Auditors under fire over role in bank crisis

Peers call for competition inquiry into 'oligopoly' of Big Four firms
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The Independent Online

The House of Lords yesterday accused the "Big Four" accountants of complacency in their auditing of banks and called for a competition investigation into their dominance of the market.

The Lords' economic affairs committee also attacked the accountants and the Financial Services Authority (FSA) for "a dereliction of duty"in not discussing mounting risks at the banks in the run up to the financial crisis.

"Either [the accountants] were culpably unaware of the mounting dangers, or... they equally culpably failed to alert the supervisory authority of their concerns," the report said.

The committee called for legislation to make meetings between regulators and auditors compulsory. It said that would overcome auditors' wariness about adding warnings to a bank's accounts that could spark a run.

The Big Four – Deloitte, PwC, KPMG and Ernst & Young – audited all but one of Britain's top 100 companies last year and those companies change auditor on average every 48 years, the report said. The peers said the Office of Fair Trading should investigate the audit market with a view to referring the Big Four to the Competition Commission.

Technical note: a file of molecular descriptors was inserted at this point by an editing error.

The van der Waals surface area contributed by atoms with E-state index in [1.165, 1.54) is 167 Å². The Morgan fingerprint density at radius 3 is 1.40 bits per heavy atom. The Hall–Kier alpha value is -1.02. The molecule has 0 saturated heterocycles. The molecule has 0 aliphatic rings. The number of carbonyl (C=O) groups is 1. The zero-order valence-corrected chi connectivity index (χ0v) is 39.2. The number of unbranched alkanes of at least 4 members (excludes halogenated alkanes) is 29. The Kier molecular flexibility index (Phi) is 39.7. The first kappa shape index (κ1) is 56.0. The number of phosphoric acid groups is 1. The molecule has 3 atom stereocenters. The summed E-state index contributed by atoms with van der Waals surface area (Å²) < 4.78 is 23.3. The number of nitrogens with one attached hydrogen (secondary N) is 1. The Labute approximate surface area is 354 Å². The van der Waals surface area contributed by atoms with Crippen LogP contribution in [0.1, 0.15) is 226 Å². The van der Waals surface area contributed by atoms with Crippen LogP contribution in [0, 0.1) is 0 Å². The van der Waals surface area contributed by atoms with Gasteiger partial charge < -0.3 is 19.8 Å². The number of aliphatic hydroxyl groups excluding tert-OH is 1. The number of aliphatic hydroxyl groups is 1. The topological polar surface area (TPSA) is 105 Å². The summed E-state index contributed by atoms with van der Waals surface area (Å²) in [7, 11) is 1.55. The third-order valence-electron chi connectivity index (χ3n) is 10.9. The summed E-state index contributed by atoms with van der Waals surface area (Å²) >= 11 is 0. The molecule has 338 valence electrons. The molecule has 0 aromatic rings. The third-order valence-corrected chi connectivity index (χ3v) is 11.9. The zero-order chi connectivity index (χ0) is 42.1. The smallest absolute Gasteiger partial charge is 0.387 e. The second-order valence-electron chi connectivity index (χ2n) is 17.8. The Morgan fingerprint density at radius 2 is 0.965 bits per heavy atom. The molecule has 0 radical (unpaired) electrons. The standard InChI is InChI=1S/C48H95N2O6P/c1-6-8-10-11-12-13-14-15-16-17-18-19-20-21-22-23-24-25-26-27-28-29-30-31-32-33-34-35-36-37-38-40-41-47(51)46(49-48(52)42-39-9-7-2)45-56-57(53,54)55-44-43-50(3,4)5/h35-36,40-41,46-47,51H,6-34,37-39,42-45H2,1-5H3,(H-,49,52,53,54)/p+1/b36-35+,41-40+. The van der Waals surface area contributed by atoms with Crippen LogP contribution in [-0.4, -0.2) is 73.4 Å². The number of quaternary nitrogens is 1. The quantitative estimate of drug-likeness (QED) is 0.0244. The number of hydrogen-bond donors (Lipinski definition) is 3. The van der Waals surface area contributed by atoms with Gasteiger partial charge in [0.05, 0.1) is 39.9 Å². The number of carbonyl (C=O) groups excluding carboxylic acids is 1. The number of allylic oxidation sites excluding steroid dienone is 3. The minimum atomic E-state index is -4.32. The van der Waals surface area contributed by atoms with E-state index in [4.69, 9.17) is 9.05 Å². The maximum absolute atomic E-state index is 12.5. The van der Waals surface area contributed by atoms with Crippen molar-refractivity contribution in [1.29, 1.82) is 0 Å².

"It is clearly an oligopoly with all the attendant concerns about competition, choice, quality and conflict of interest. It gave no warning of the banking crisis," the report said.

The committee called for Britain's top 350 companies to put their audits out to tender every five years to give second-tier firms such as BDO and Grant Thornton a shot at the business.

The need for more competition is more urgent because the Big Four's dominance is so great that the market might not be able to cope if one of them failed, the report warned. Arthur Andersen imploded in 2002 after its reputation was shattered by its US arm's auditing of Enron.

Auditors have mainly escaped severe criticism for the way they approved banks' accounts. In the US, an investigation into Lehman Brothers' collapse accused Ernst & Young of "professional malpractice".

The peers' attack was aimed mainly at Deloitte, PwC and KPMG because Ernst & Young is not active in UK bank auditing. The committee criticised PwC in particular for its checking of Northern Rock's books.

Ian Powell, the chairman of PwC UK, said: "I am surprised by the committee's claim that there was a 'dereliction of duty', given their stated view that auditors fulfilled their legal duties." The ICAEW, one of the accountants' many industry bodies, said auditors did the job they were expected to do.

But the peers said: "We do not accept the defence that bank auditors did all that was required of them. In the light of what we now know, that defence appears disconcertingly complacent." Alan MacDougall, the managing director of the shareholder group Pirc, said: "There seems to have been a mutuality of convenience on the one hand for the auditors and unreal profits on the other for the banks they audited."

The Bank of England and the FSA have proposed a code of practice to revive regular meetings with auditors but the report said this did not go far enough after meetings "fell into desuetude" after the FSA took over bank regulation from the Bank in 1997.